These comments, offered in 1961 and 1963 respectively, refer to Vietnam. In September 1963, the magazine observed, "The odds are that the Communists will eventually win in South Vietnam, their patience is more durable than America's enthusiasm for an expensive, futile war."

If we switched out a couple of proper nouns in this sentence, would it not apply to Iraq today?

Saturday, March 03, 2007

Carey's Name Uttered on C-SPAN

I have a very crappy cable package. In some parts of the country, it's called "lifeline cable," and the cable company won't tell you about it unless you ask. Which means I watch a lot of C-SPAN.

This morning, while my coffee was brewing, I tuned in to see Katrina vanden Heuvel, editor and publisher of The Nation, introduce author, photographer, and labor reporter David Bacon, who happens to live in Berkeley.

In the middle of her introduction, Katrina suddenly launched into a fairly detailed account of Carey McWilliams's early career, including his labor writing and appointment to the California Division of Immigration and Housing. I almost did a spit-take with my coffee. I think it's the first time I've ever heard Carey's name uttered on television.

I managed to keep the coffee in my mouth, but I regret that I never interviewed Katrina for American Prophet. (Others I missed were Ralph Nader, Studs Terkel, and Hunter S. Thompson.) I understand she helped organize his papers for the UCLA Library, and The Nation ran a favorable review by Mike Davis a month before the book came out. (See the link to the right.)

Many of Carey's fans back east are only vaguely aware of his pre-Nation accomplishments, so I'm glad to see that Katrina is acknowledging them publicly.


Thursday, March 01, 2007

Ronald Hilton

He passed away this week, too. He was the Stanford scholar who told Carey McWilliams in 1960 that the CIA was training a guerrilla force in Guatemala to invade Cuba. (The story had appeared in La Hora at the time.) McWilliams wrote an editorial for The Nation calling for more reporting on the matter. The New York Times confirmed the existence of the base, but Kennedy went ahead with the Bay of Pigs invasion anyway. Afterwards, Kennedy blamed the Times (not La Hora or The Nation) for spilling the beans on the invasion. He then admitted that more reporting by the Times might have prevented a colossal mistake.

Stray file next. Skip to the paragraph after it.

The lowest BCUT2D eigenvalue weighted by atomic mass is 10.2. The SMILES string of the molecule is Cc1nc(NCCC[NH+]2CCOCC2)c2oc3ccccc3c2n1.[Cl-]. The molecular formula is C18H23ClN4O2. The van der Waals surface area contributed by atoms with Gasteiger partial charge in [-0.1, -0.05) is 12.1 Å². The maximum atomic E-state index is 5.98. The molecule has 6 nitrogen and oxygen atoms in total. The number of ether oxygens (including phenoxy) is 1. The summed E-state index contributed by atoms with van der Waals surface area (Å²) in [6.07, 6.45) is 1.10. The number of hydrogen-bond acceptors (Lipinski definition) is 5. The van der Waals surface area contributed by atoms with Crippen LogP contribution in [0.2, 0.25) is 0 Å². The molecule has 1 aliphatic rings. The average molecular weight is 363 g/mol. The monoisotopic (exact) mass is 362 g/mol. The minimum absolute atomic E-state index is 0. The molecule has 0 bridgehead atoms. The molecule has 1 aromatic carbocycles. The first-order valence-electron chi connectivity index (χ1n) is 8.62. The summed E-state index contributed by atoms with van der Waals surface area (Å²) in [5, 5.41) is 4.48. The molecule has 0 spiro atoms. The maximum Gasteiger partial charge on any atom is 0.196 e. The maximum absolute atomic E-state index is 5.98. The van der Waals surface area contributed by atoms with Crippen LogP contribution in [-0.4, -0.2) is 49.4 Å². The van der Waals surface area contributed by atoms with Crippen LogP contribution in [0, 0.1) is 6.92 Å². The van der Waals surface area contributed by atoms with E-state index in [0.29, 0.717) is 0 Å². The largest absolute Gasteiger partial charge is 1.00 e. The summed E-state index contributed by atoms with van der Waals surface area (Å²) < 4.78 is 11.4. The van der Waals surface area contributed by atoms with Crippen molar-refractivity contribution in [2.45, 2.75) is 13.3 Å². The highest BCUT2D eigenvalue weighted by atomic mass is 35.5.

Arthur Schlesinger Jr.

Arthur Schlesinger Jr. died yesterday. He graciously answered my questions about Carey McWilliams, with whom he had his differences over the years. At one point in the 1950s, for example, he described McWilliams as a Typhoid Mary of the left--meaning McWilliams carried the disease of Communism even though he wasn't stricken by it. McWilliams replied that Schlesinger spoke the language of McCarthyism with a Harvard accent--a barb Schlesinger remembered verbatim over 50 years later.

Schlesinger was McWilliams's toughest critic, if not his most formidable adversary. But even he agreed that McWilliams--and The Nation under his guidance--produced a great deal of first-rate work.

I'm grateful for Arthur Schlesinger Jr.'s cooperation on my book--and for his own staggering body of work.